By DAVID ESPO and LIZ SIDOTI, Associated Press Writers
MIAMI - Sen. John McCain won a breakthrough triumph in the Florida primary Tuesday night, gaining the upper hand in the battle for the Republican presidential nomination ahead of next week's contests across 21 states. Former New York Mayor Rudy Giuliani appeared ready to quit the race.
"It shows one thing. I'm the conservative leader who can unite the party," McCain said in a brief interview with The Associated Press.
"It's a very significant boost, but I think we've got a tough week ahead and a lot of states to come."
The victory was worth 57 national convention delegates for McCain, a winner-take-all haul that catapulted him ahead of Romney for the overall delegate lead.
Giuliani ran third, his best showing of the campaign but not nearly good enough for the one-time front-runner who decided to make his last stand in a state that is home to tens of thousands of transplanted New Yorkers.
In remarks to supporters in Orlando, he referred to his candidacy repeatedly in the past tense — as though it was over. "We'll stay involved and together we'll make sure that we'll do everything we can to hand our nation off to the next generation better than it was before," he said.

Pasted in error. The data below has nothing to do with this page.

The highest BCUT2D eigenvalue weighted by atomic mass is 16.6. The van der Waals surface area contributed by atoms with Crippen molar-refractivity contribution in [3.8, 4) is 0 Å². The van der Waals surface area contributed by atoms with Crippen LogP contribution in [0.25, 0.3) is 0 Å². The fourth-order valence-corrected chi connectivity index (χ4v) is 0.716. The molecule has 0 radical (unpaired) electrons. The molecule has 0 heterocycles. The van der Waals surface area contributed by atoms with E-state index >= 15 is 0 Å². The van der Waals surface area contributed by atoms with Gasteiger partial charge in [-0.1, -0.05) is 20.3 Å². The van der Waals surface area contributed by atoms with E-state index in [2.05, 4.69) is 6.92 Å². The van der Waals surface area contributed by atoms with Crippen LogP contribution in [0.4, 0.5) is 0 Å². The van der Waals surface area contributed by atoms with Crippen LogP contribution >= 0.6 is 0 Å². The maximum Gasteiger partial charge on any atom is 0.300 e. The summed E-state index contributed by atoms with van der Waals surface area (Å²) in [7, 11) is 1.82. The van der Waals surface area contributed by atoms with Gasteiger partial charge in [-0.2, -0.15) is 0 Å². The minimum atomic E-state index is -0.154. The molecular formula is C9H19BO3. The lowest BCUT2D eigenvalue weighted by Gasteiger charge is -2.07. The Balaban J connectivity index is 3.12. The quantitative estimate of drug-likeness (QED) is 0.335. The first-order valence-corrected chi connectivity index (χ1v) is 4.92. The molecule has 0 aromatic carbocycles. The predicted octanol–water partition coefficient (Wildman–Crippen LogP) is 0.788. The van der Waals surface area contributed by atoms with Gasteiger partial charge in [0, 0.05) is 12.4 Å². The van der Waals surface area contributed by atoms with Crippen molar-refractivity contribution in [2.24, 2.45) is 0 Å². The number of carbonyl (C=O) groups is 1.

Former Arkansas Gov. Mike Huckabee trailed, but told supporters he would campaign on. Texas Rep. Ron Paul was fifth, and last.
Romney, who has spent millions of dollars of his personal fortune to run for the White House, also vowed to stay in the race.
"At a time like this, America needs a president in the White House who has actually had a job in the real economy," he told supporters in St. Petersburg.
Florida marked the end of one phase of the campaign, the last in a series of single-state contests.
The campaign goes national next week, with 21 states holding primaries and caucuses on Tuesday and 1,023 party convention delegates at stake.
Returns from 73 percent of the state's precincts showed McCain, the Arizona senator, with 36 percent of the vote and Romney, the former governor of Massachusetts, with 31 percent.
The victory was another step in one of the most remarkable political comebacks of recent times. McCain entered the race the front-runner, then found his campaign unraveling last summer as his stands in favor of the Iraq War and a controversial immigration bill proved unpopular.
The war gradually became less of a concern after President Bush's decision to increase troop deployments began to produce results. McCain also sought to readjust his position on immigration.
By the time of the New Hampshire primary, he was primed for victory, and got it. He won the South Carolina primary last week, taking first place in the state that had snuffed out his presidential hopes in 2000.